25 Jun 2009

Iconically Australian

The Art Gallery by May Gibbs from Snugglepot and Cuddlepie 1918

It's impossible, I think, to compile a list of Classic Australian Children's Literature without including May Gibbs' The Tales of Snugglepot and Cuddlepie. Her gumnut babies are iconic - like Vegemite, or the Hill's Hoist, or a Four'N'Twenty pie. They're a unique part of what makes us Australian.

Her expressions have entered our National vocabulary too: "Stone and bone her"; "Rack and crack him"; "String and ring him"; even "Deadibones as a doorknob" - our language would surely be the poorer without them. Certainly our family's speech would.

It is difficult to walk though our Australian bush without finding evidence of the gumnut babies, their hats and their skirts lying discarded under the gum trees, and those big, bad banksia men, eyes open and staring menacingly at everything. You can even see their scribbly writing on the trees!

To me, May Gibbs is Australia's Beatrix Potter. A childhood without either one would be unthinkable.

The Tales of Snugglepot and Cuddlepie is her best known book. It's A story about the eponymously named gumnut babies, Snugglepot and Cuddlepie, on a journey towards Gumnut Town. Their fantastical adventures and strange travelling companions, like the anthropomorphised kookaburra or Mr Lizard, make for exciting reading - a world where good always triumphs over evil - as it should.

May Gibbs wrote lots of books about the Gumnut Babies. Read as many of them as you can.

We read the first three books in the Snugglepot and Cunnlepie series in AO1. The three, entitled: Snugglepot and Cuddlepie; Little Ragged Blossom; and Little Obelia are available in one volume called The Complete Adventures of Snugglepot and Cuddlepie by Angus and Robertson. It's a beautiful book. We read another of the series, Scotty in Gumnut Land in AO2. It doesn't matter which ones you choose; they're all good.

Although not so well known as Snugglepot and Cuddlepie, our very favourite Gumnut Baby story is The Story of Chucklebud and Wunkydoo. If you read it aloud you'll know why - it just sounds good, that's why! Here's a teaser...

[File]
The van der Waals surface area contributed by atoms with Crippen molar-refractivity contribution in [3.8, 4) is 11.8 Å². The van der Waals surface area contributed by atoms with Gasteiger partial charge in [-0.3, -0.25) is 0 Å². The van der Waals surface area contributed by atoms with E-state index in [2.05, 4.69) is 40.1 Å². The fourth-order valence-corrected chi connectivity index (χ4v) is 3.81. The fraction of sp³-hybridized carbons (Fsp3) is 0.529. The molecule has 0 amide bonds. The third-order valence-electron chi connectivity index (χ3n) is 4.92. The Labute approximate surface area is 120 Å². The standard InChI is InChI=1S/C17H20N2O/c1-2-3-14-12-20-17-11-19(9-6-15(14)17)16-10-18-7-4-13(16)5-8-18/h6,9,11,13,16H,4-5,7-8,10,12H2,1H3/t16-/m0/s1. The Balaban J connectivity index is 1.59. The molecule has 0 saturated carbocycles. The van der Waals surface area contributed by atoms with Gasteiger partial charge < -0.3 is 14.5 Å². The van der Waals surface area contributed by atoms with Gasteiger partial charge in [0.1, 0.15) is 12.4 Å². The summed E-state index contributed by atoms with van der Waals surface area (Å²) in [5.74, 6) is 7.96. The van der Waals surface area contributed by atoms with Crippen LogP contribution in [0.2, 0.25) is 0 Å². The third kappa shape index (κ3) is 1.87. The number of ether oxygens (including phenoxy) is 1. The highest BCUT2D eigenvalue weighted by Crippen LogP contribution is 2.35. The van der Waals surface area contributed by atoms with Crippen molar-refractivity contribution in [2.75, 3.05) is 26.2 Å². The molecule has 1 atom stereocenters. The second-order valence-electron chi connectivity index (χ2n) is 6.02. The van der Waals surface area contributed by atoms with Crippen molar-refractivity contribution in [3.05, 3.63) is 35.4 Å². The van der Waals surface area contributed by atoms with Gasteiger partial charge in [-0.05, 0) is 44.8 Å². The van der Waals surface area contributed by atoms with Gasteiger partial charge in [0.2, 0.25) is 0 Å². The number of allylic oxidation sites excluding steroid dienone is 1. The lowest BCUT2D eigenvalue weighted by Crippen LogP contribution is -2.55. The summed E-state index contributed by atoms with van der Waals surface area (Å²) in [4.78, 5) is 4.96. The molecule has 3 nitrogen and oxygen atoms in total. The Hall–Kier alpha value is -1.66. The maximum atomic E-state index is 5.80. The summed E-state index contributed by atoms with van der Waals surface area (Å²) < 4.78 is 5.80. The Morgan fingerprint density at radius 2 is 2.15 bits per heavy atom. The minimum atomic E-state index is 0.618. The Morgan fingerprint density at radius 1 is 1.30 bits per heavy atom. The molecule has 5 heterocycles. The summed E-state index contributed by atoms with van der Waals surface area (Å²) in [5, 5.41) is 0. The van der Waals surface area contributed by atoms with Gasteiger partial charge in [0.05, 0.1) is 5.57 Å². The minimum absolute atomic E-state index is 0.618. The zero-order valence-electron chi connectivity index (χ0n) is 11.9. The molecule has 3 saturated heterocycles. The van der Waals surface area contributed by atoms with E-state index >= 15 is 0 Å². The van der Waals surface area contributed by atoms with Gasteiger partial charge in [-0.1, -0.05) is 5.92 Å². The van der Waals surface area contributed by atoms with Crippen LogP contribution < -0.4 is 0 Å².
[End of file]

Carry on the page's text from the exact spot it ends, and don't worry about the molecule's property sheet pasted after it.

Now, these little Nuts were the most inquisitive little Nuts that ever sat in a gumtree. All day long they went about saying 'Why?' and 'How?' and 'When?' and 'What for?' till their parents grew quite tired of answering them and even the Bush Creatures would hide when they saw them coming, or pretend to be deaf.

One day Chucklebud said to Wunkydoo, 'Oh, I do wish I knew a lot of things.' 'So do I,' said Wunkydoo. 'Everybody knows something,' said Chucklebud. 'But nobody knows everything.' said Wunkydoo.

As they talked, a breeze swayed a leaf on which they were sitting, and away down in the valley they heard the voice of Mr Wackasmack, the Kookaburra.

It was a loud voice, and they heard quite plainly what he said.

This is what they heard:

'There's some thinks they know a lot, and a lot as knows they thinks some, but nobody knows what I know because I never tell.'

Chucklebud looked at Wunkydoo and Wunkydoo looked at Chucklebud till their blue eyes grew very round; then they nodded and put their faces close together till their small noses touched.

The breeze swayed the leaf again, and again the voice of Mr Wackasmack wafted up from the Valley. There were no words this time, only a low chuckle.

The blue eyes of Wunkydoo twinkled. 'Shall we go?' he whispered.

'Yes,' whispered Chucklebud.


  1. Oh, that looks like the SWEETEST book!

  2. I've got to make a list and see what I can get from inter-library loan!


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